should be included during most neurologic examinations. It should be
performed particularly on all patients who have a complaint of balance
or gait dysfunction or falls, in patients with neuropathies, or in any
other patient in whom proprioceptive dysfunction is suspected.
ability to maintain a stable upright stance depends on the intactness
of two neurologic mechanisms:
Balance (cerebellar and vestibular function)
Sensation (vision or proprioception) to tell you where your feet and legs are in relationship to the ground
stable when upright. When your eyes are open, vision alone is enough to
give you the sensory component of the equation. When your eyes are
closed, the only way to tell where your feet and legs are in relation
to the ground is through proprioceptive (joint position) sense.
Ask the patient to stand with his or her
eyes open and observe that the patient can stand without falling. It’s
not imperative that the feet be touching, but it is best to have the
feet as close together as possible as long as the patient can still
maintain the upward stance with his or her eyes open.
Ask the patient to close his or her eyes.
Observe whether the patient can remain
standing or will fall with his or her eyes closed. You don’t need to
observe for long, approximately 5 seconds at most.
If the patient would clearly fall without
your assistance, help the patient avoid falling. If the patient sways
but appears to be able to maintain balance, try to avoid assisting the
patient unless it is clear that a fall is imminent. In other words,
attempt to observe the patient’s response; try not to be too quick to
assume the patient will fall, but don’t let the patient fall!
The abnormal finding on the Romberg test
is the Romberg sign itself. Patients with a Romberg sign are able to
stand without falling with their eyes open but are unsteady and tend to
fall soon after their eyes are closed.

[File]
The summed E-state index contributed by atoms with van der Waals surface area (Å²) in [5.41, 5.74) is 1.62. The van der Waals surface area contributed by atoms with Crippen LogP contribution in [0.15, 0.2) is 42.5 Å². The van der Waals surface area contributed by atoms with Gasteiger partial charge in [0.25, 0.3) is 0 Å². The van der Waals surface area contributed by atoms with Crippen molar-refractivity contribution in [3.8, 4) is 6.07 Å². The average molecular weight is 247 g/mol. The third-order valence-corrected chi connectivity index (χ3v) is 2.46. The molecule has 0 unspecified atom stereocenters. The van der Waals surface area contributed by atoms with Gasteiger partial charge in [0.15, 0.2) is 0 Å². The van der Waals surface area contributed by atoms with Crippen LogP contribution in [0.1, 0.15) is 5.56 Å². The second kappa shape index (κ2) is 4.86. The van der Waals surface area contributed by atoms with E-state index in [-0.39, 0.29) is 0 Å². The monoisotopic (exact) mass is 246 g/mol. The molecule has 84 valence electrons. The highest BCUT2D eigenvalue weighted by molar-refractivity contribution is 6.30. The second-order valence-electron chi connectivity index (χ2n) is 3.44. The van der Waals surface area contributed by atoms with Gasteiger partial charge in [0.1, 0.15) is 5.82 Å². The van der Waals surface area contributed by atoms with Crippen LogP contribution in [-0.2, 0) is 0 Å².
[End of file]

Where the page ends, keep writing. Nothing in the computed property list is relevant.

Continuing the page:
The finding of a Romberg sign suggests
impairment of joint position (proprioceptive) sensation in the lower
extremities. This is because patients with poor or absent
proprioceptive sensation lose the entire sensory component of their
ability to maintain the upright stance when their eyes are closed.
The impairment of proprioceptive
sensation suggested by a Romberg sign could be due to peripheral
neuropathy or posterior column dysfunction within the spinal cord. When
a Romberg sign is seen, it is likely that other signs of this
dysfunction will also have been found, such as severe vibratory loss in
the lower extremities and abnormal position sense testing in the toes
or feet (see Chapter 30, Examination of
Vibration and Position Sensation). If the proprioceptive dysfunction is
severe enough, patients with a Romberg sign might even have the finding
of a sensory ataxia on gait testing (see Chapter 39, Examination of Gait).
Patients who sway and catch themselves,
particularly at the hips, but regain balance and avoid falling while
keeping their eyes closed, do not have a Romberg sign and, in fact,
have shown you that they have excellent proprioception.
Although often reported as present
(because of inaccurately interpreting the patient’s swaying and
catching him- or herself as a Romberg sign), the Romberg sign is
actually an uncommon finding, because dysfunction of proprioceptive
sensation severe enough to cause a Romberg sign is rare.
Some patients give a history that implies
the same information about proprioceptive dysfunction that a Romberg
sign does. Patients who describe unsteadiness or falling in situations
in which they stand with their eyes closed (such as when walking to the
bathroom at night or when standing in the shower) are describing a
self-tested Romberg sign, and they are likely to have proprioceptive
dysfunction as the cause of their symptoms, regardless of whether they
have a Romberg sign on examination.